Still, at a very basic level, IBM can leverage Apptio to secure its presence in the FinOps world, where there is significant momentum. Currently, IBM lacks a major audience in the FinOps space. Turbonomic is seen as a Strong Performer in the CCMO market but lacks key capabilities, such as billing and invoicing, to be labeled as a true public cloud-focused cloud cost optimization solution (note: Turbonomic self-identifies as a hybrid cloud cost optimization platform with a focus on app health). Nordcloud’s Klarity Core could be integrated with Turbonomic to fill these gaps, but Klarity lacks the history and presence to be considered a major CCMO player. The acquisition of Apptio and its Cloudability product would shine the spotlight on IBM as one of the dominant players in the CCMO market, as it was a Leader in the Forrester Wave™ evaluation covering CCMO and is one of the most well-known products in FinOps. If IBM plans to integrate Apptio, Turbonomic, and Nordcloud CCMO products, the result could be a formidable solution that provides end-to-end cloud cost management, application resource and asset management, observability, and cloud consultancy services. The combination itself is a huge win, even if IBM doesn’t choose to pursue larger ITSM or ITFM/TBM expansions.
What Are Apptio’s Prospects?
The benefits of this acquisition aren’t completely one-sided. Currently, Apptio has some partnerships (a few GSIs and limited channel presence), but it lacks a major global footprint and fully realized partner ecosystem. Access to the IBM consultancy engine and its major enterprise partnership would be a boon not just for its CCMO solution Cloudability but also its ITFM solution ApptioOne. Under the IBM umbrella, Apptio would have a major audience with IBM customers (both software and services), and even Red Hat’s. And as hybrid cloud is a major growth pillar for IBM, Apptio’s integrated solution of ApptioOne (that looks at traditional on-premises IT financial management) and Cloudability stands well positioned to play a key role in propelling IBM’s future. The big questions will be how IBM rectifies overlaps in its product portfolio and consistency of product commitment if this change stalls customer retention or acquisition. The good news is that both groups are familiar with acquisitions and the change-up it involves, so disruption will likely be minimal for existing customers.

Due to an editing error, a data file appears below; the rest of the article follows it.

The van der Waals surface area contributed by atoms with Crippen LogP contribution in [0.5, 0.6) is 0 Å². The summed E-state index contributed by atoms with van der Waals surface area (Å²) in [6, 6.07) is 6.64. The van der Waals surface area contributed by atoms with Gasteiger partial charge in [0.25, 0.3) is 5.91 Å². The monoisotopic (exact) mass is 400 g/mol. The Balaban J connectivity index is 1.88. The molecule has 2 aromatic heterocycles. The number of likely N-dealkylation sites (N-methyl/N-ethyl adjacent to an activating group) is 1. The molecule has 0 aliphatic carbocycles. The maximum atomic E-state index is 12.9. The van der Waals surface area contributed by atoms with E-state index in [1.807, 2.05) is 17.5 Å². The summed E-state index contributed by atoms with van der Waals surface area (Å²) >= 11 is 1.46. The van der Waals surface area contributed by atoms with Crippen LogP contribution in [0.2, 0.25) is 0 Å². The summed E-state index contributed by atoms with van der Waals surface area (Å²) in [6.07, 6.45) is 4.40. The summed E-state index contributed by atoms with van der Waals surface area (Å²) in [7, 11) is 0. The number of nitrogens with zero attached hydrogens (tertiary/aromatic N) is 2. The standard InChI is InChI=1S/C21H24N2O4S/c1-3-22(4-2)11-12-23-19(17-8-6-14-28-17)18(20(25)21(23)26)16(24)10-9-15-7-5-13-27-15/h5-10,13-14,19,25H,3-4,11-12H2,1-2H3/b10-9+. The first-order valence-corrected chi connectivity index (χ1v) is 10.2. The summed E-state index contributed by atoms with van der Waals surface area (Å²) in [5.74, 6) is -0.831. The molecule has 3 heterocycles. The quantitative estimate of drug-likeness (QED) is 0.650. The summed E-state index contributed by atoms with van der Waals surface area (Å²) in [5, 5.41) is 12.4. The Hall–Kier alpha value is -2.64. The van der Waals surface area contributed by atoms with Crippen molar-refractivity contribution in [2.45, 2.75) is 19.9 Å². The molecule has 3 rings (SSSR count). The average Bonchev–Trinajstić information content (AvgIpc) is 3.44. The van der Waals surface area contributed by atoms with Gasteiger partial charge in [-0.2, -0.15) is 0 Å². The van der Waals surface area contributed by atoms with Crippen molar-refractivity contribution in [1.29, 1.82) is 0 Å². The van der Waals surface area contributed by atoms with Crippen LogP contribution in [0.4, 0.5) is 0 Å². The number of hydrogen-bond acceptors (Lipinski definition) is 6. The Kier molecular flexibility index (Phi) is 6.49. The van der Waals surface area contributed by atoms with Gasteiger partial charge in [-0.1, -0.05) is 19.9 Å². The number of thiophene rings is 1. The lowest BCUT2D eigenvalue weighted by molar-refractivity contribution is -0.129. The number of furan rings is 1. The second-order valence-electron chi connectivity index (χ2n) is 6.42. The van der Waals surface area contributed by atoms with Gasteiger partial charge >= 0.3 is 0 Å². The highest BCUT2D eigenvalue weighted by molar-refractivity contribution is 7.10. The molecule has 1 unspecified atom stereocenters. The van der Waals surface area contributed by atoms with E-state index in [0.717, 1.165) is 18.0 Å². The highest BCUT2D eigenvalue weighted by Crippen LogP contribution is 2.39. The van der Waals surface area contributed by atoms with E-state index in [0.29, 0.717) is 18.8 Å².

What Are The Competitive Implications?
An integrated Apptio, Turbonomic, and Nordcloud solution should give CCMO players reason to fear. Under IBM, Apptio will be an even more attractive alternative to VMware Aria Cost (previously CloudHealth) customers who are worried about a post-Broadcom acquisition world. Currently, Flexera benefits from its IBM partnership but risks getting marginalized to only an asset management relationship. But as with any company in the face of product consolidation, internal turmoil and defensive actions are very possible. Internal resistance could deter plans for integration or, at the very least, delay it. This is nothing new for IBM, however. It was offering two competing hybrid cloud management solutions as recently as two years ago, between its Cloud Pak for Multicloud Management, now sunsetted, and its Multicloud Management Platform, a vestige from its Gravitant acquisition, which spun off with Kyndryl.
If IBM closes on an Apptio acquisition, it will be well positioned to dominate the FinOps space. If integrated well, a combined Apptio, Turbonomic, and Nordcloud offering could be seen as the enterprise FinOps solution. IBM/Red Hat’s presence and understanding of the enterprise hybrid cloud space along with Apptio’s dominance in the CCMO market could tip the scales to a single killer solution.
For ITFM/TBM, there’s now a new powerful competitor in the mix. What has been a sleepy market will likely see increased action. For IT and enterprise service management products such as ServiceNow, there is a newly charged player to keep tabs on as IBM continues to build out its array of management capabilities.